What is eval() function in JavaScript

What do you do when you have an expression or a statement and you want to evaluate it? The eval() function is there to facilitate you. In JavaScript, we use the eval() function to evaluate as well as assess an expression or a statement. There is much more about that. Let’s proceed through everything we need to know about eval().

What is the eval() function?

Whenever you tackle javascript and you come to a point where you desire to evaluate an expression, the eval() function is there. It is, in fact, a global function of JavaScript which we use to assess the designated string as a code of JavaScript and then carry it out or perform the desired operation on it.

Additionally, the eval() function works differently in different scenarios. For an argument to be evaluated, if it’s an expression, the eval() function takes it as an expression and then evaluates it.

In case of an argument to be a statement of JavaScript, the eval() function is going to deal with it as a statement and then executes it.

Hint: The eval() function does not perform the arithmetic operation as this operation is carried out by JavaScript automatically.

Syntax for eval function

Here is the syntax for the eval function:


The eval is a function whereas the inside value is known as a parameter. As you can see, the string is the parameter. Depending upon the nature of the program, the string can be an expression of JavaScript, a sequence of statements, or even a single statement.

Condition for the Return value

For the eval() function to perform and retrieve results, we need to put some values into the function. In case of an empty value, it will return undefined.

Examples of the eval function

Let’s try a couple of examples to demonstrate and understand the true working of the eval() function.

Example 1
We are going to give two examples in this regard and let’s see if you can judge the right answer:

a = eval(new String('5+5'));
b = eval('5+5');


What do you think? What is going to be the output for a and b

Let’s talk about the former example first. In that case, suppose we have specified the constructor of a string, the eval() function will return the object of the string. It won’t perform the operation of the string.

Hence, the output for a will be an object of the string that will contain “5 + 5”, not the answer to this arithmetic operation.

Now let’s come to the variable b, in the argument of eval() function, we can’t see any string inside. Therefore, the eval() function is going to evaluate the expression and the answer will be 10 after being evaluated.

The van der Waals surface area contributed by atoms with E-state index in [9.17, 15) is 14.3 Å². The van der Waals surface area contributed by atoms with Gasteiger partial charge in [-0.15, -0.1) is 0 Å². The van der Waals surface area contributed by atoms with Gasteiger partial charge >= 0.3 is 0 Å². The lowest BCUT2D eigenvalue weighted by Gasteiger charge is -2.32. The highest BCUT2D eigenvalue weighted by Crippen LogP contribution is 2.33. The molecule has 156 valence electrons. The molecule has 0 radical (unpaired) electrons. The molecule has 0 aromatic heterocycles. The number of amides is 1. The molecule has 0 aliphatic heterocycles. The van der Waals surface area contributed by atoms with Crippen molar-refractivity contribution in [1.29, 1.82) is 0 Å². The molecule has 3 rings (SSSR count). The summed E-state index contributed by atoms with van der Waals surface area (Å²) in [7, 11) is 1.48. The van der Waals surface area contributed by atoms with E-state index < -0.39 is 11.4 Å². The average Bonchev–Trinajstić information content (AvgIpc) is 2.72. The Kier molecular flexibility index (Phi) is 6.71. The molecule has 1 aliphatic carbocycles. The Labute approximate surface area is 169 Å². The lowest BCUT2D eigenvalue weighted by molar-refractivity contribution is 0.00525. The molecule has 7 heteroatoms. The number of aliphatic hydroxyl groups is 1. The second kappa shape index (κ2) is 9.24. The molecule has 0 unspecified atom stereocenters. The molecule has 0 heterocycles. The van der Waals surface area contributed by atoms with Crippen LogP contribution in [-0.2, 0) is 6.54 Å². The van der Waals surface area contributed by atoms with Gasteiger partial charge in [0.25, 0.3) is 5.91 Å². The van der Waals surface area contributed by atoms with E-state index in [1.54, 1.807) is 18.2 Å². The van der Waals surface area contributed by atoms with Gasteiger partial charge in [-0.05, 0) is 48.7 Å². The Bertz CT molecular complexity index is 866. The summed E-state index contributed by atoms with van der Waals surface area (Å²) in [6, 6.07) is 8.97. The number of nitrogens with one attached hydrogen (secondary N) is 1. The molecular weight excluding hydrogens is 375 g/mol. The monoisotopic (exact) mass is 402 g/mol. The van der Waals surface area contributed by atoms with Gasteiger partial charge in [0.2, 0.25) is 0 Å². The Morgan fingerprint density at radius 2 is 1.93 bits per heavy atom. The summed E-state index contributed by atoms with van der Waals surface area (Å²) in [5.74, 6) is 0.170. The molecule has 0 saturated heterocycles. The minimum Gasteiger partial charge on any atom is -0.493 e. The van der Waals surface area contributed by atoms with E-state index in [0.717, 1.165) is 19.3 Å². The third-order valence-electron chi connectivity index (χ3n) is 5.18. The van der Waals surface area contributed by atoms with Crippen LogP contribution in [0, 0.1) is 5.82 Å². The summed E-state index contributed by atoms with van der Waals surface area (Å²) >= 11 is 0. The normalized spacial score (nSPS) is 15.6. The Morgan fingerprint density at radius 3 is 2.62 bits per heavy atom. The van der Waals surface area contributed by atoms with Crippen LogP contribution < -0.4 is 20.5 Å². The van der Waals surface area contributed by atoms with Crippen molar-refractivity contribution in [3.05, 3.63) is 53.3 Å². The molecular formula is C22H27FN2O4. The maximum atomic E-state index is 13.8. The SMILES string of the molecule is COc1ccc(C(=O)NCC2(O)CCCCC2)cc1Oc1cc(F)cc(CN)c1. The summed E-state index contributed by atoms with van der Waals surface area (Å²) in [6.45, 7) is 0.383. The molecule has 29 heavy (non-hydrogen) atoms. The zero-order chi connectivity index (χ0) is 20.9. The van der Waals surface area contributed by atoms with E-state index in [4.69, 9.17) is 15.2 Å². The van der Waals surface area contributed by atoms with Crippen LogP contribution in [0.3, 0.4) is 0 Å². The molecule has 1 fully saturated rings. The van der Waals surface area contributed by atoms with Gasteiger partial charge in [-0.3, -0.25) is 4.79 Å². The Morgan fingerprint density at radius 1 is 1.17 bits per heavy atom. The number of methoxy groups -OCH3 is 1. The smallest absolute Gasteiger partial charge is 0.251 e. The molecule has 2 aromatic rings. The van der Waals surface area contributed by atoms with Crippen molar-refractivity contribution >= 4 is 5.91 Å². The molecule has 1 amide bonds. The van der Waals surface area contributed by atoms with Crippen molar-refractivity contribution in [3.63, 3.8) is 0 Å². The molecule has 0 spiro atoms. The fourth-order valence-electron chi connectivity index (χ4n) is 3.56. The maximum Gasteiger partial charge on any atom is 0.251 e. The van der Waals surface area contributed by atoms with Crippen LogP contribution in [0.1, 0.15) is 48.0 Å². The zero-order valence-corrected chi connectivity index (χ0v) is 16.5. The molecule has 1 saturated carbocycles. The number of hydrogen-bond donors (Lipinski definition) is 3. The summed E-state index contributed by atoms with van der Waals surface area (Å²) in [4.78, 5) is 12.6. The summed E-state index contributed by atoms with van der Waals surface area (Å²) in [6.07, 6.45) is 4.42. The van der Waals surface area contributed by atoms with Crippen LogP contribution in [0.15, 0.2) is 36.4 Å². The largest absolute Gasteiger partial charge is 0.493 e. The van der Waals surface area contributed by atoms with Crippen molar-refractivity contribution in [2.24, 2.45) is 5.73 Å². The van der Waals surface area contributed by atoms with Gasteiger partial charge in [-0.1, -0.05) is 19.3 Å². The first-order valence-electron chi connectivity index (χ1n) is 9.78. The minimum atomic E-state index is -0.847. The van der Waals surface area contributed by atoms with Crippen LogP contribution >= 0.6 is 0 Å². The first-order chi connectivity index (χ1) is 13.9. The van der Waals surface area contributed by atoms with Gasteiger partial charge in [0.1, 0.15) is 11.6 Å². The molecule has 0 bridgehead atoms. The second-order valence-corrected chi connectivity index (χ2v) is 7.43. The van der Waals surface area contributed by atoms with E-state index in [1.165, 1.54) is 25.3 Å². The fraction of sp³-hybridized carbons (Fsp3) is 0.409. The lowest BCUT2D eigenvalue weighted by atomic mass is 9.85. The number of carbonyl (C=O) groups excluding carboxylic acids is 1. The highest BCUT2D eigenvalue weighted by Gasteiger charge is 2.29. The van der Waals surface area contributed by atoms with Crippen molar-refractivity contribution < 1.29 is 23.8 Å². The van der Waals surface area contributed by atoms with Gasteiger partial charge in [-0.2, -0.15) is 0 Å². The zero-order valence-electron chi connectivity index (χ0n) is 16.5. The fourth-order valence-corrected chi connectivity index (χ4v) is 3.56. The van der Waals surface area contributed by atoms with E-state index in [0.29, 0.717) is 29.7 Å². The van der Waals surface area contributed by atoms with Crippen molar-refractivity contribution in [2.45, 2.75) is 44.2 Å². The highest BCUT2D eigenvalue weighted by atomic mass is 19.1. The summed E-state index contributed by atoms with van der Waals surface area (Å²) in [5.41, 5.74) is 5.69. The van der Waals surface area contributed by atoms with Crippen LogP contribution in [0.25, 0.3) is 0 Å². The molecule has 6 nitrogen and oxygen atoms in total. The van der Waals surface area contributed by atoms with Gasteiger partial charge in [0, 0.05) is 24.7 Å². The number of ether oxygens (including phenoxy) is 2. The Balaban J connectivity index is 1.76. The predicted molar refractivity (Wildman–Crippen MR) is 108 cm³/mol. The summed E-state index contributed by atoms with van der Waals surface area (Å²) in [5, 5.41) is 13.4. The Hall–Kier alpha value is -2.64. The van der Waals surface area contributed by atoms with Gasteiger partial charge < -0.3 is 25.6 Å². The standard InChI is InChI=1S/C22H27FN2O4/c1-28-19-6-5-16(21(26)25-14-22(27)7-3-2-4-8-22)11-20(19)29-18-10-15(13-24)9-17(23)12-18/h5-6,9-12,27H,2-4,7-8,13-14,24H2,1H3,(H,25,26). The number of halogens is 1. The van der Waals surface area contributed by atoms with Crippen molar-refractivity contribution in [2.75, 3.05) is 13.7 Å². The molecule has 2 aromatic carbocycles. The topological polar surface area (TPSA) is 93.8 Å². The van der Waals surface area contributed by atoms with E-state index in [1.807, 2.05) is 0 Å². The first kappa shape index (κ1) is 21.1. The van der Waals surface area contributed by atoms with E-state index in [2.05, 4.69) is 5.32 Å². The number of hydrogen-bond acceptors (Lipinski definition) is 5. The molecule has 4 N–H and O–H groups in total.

Example 2
In this example, we will try to pass variables to the eval() function and see what will happen:

var f = 6, g = 7, h = 8, sum, mul, sub;
sum = eval(" f + g + h ");
mul = eval(" f * g * h");
sub = eval(" f - g");


In the above code, we clearly initiated the variables f,g, and h with values. Then we performed some basic arithmetic operations in order to assess the functionality of the eval() function. That’s how the eval() function behaves in case of no string. It evaluates the expression being put inside.

The result is going to be


Example 3
Let’s try to put something more complex like calling a function and assigning that function call to a variable:

var test;

function func1(m, n)
  return m * n;

eval("test = func1(30, 20);");

How are you going to assess the output? It’s simple. Here’s how:

First, we declared the variable test. Then we introduce the function as “func1” which consists of two arguments “m” and “n”. The return value of that function is going to be the multiplication of these two parameters “m” and “n”.

The result is going to be stored in the test variable and the function will be called by the eval() function.

Hence, the output is going to be


  • It is considered insecure
  • Slow
  • The code gets unreadable while dealing with it


In this topic, we have achieved a fine level of understanding of the eval() function, the functionality of the eval() function as well as its behaviors in specific conditions.

We started our article from the description of the eval() function, after that, by stating out the syntax, limitations, and examples, we have covered every aspect of the eval() function so that the reader can understand the concept in the best possible way.

About the author

Shehroz Azam

A Javascript Developer & Linux enthusiast with 4 years of industrial experience and proven know-how to combine creative and usability viewpoints resulting in world-class web applications. I have experience working with Vue, React & Node.js & currently working on article writing and video creation.